How Does Revolving Credit Work?


Revolving credit is a line of credit where a borrower is not bound by a set number of payments to pay back the loan, but is instead free to use the funds whenever they are needed. For individuals, an example of revolving credit would be a credit card, where monthly payments are paid based on the amount of funds that have been used. For businesses, revolving credit is often used to cover fluctuating operational expenses.

In a revolving credit system, borrowers are able to withdraw funds to a preset limit, and in exchange are charged interest on those funds which are not paid back each month. Available funds fluctuate depending on how much of the credit line has already been used, with payments due increasing as one gets closer to their credit limit, and decreasing as the balance is paid off.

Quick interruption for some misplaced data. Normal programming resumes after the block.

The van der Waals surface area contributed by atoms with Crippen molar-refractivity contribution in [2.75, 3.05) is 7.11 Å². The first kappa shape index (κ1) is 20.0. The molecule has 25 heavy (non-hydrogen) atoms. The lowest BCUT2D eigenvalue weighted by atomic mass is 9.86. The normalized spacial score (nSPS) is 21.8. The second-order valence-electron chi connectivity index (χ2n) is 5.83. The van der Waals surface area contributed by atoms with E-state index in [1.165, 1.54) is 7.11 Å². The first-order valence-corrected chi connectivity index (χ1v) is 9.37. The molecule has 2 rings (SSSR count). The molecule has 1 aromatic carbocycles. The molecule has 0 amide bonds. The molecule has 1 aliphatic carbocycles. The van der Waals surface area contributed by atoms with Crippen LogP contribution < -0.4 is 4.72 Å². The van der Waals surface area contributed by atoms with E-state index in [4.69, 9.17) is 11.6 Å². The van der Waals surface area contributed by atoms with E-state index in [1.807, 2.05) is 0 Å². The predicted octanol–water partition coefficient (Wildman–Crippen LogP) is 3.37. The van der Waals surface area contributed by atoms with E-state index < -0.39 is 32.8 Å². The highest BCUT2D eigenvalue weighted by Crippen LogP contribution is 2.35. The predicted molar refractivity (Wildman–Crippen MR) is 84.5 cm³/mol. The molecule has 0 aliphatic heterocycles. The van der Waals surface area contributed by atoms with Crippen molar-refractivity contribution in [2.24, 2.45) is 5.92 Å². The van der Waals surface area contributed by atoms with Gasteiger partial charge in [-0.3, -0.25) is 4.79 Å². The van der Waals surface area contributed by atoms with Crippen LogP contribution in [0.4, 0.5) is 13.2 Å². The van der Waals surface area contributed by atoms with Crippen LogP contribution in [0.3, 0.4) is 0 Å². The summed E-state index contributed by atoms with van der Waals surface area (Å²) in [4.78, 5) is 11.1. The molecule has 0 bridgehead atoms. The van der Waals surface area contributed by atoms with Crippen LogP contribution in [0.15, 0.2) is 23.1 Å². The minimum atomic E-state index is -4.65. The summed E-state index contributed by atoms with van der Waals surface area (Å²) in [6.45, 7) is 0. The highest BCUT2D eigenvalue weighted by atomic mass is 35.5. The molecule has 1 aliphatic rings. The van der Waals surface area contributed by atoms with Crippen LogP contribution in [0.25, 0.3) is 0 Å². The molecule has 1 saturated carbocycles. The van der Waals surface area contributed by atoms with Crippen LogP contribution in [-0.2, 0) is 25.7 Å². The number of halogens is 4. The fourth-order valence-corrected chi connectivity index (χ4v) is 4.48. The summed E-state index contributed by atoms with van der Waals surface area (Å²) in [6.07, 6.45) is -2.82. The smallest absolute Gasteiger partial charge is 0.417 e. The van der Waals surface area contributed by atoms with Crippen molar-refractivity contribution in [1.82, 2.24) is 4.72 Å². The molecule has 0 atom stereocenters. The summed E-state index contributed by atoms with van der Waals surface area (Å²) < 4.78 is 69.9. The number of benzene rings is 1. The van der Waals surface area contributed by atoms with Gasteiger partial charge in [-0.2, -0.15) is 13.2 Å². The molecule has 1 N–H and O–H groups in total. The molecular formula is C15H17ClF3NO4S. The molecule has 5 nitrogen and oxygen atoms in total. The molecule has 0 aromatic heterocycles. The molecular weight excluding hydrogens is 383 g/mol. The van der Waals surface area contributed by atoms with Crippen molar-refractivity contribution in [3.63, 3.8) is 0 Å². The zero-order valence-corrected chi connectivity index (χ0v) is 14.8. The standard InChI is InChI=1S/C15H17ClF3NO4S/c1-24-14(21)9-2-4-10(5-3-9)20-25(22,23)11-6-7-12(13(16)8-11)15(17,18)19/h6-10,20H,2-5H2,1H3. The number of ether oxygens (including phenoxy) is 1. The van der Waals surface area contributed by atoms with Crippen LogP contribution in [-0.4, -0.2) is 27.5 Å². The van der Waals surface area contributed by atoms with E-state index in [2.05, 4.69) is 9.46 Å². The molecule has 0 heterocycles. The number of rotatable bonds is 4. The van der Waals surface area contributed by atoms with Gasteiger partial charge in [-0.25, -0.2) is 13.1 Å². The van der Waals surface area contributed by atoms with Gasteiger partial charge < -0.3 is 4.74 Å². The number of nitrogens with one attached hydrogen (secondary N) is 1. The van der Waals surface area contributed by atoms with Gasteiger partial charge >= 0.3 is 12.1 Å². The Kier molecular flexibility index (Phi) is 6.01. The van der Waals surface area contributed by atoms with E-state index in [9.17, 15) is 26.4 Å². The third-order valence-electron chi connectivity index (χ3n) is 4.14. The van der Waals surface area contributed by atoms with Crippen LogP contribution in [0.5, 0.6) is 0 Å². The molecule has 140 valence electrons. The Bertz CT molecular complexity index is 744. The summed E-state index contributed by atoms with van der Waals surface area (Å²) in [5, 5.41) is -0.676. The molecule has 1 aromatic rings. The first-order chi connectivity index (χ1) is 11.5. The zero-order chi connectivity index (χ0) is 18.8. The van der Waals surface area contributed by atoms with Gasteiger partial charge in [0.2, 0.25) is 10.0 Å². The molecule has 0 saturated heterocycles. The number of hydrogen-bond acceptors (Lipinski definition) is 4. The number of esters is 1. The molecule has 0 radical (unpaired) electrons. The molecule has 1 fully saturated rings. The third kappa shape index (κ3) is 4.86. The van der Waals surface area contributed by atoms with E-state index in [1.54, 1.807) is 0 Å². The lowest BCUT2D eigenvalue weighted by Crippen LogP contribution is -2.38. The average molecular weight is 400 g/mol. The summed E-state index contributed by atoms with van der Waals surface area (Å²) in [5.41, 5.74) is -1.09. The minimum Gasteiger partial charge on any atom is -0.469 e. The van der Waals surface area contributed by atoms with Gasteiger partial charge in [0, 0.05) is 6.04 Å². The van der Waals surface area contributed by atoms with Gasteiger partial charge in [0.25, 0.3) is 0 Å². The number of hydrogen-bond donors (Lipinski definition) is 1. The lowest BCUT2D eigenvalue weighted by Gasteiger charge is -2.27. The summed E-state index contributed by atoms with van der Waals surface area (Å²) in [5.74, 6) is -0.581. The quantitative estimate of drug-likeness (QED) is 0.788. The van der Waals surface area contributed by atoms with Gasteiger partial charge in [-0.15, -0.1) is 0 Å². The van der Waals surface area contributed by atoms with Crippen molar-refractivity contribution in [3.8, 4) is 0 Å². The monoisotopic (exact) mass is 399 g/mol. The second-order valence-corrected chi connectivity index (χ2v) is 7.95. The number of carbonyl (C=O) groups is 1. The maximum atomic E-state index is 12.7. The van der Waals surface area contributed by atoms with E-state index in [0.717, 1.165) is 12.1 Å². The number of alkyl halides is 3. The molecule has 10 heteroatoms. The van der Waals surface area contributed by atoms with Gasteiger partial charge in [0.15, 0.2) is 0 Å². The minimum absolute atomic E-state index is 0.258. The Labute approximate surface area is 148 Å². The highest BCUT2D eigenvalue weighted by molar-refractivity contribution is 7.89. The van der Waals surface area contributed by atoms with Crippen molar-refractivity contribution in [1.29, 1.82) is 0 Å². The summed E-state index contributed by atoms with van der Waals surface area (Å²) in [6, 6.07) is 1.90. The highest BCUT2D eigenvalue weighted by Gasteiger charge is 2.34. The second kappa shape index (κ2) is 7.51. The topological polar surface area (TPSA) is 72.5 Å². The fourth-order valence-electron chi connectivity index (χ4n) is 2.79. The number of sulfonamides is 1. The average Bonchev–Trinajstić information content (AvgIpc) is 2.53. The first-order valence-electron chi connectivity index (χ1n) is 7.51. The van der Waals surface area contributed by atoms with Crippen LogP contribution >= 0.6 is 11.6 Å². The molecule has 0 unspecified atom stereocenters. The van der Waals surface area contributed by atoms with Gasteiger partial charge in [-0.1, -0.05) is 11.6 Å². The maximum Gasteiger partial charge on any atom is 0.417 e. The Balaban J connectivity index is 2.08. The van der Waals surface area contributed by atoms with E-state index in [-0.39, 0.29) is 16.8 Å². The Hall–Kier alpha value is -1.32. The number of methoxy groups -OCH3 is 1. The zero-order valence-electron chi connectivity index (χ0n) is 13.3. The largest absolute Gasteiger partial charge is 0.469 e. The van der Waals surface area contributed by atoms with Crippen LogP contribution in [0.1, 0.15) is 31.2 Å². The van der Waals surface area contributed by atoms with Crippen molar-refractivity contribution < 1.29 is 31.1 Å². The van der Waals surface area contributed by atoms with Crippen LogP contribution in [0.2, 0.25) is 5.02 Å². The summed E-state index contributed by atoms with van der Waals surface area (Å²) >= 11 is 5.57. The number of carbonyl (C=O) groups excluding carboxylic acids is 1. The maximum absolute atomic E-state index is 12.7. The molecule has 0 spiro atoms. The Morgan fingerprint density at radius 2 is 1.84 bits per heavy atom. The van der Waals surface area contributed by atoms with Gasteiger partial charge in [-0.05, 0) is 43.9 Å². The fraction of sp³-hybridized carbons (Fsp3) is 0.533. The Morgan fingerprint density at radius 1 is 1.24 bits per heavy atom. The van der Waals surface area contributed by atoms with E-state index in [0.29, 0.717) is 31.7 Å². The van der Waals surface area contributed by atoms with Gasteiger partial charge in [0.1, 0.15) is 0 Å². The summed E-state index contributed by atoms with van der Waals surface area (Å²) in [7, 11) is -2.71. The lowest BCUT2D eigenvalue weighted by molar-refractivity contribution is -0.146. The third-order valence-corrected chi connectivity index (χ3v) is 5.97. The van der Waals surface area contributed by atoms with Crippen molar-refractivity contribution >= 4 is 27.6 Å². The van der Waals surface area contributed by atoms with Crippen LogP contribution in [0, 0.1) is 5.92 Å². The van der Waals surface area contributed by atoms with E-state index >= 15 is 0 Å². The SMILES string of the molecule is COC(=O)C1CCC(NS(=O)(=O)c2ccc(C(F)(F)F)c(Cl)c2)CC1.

Other than a required minimum monthly payment, there are no limitations on repaying a revolving credit account. Borrowers are able to make partial or full payments at any given time during the loan period, and paying more than the minimum is recommended as it helps to reduce the amount of interest paid. For corporate bank loans made to a business entity, there is also a fee that may be charged on any unused funds in the credit line.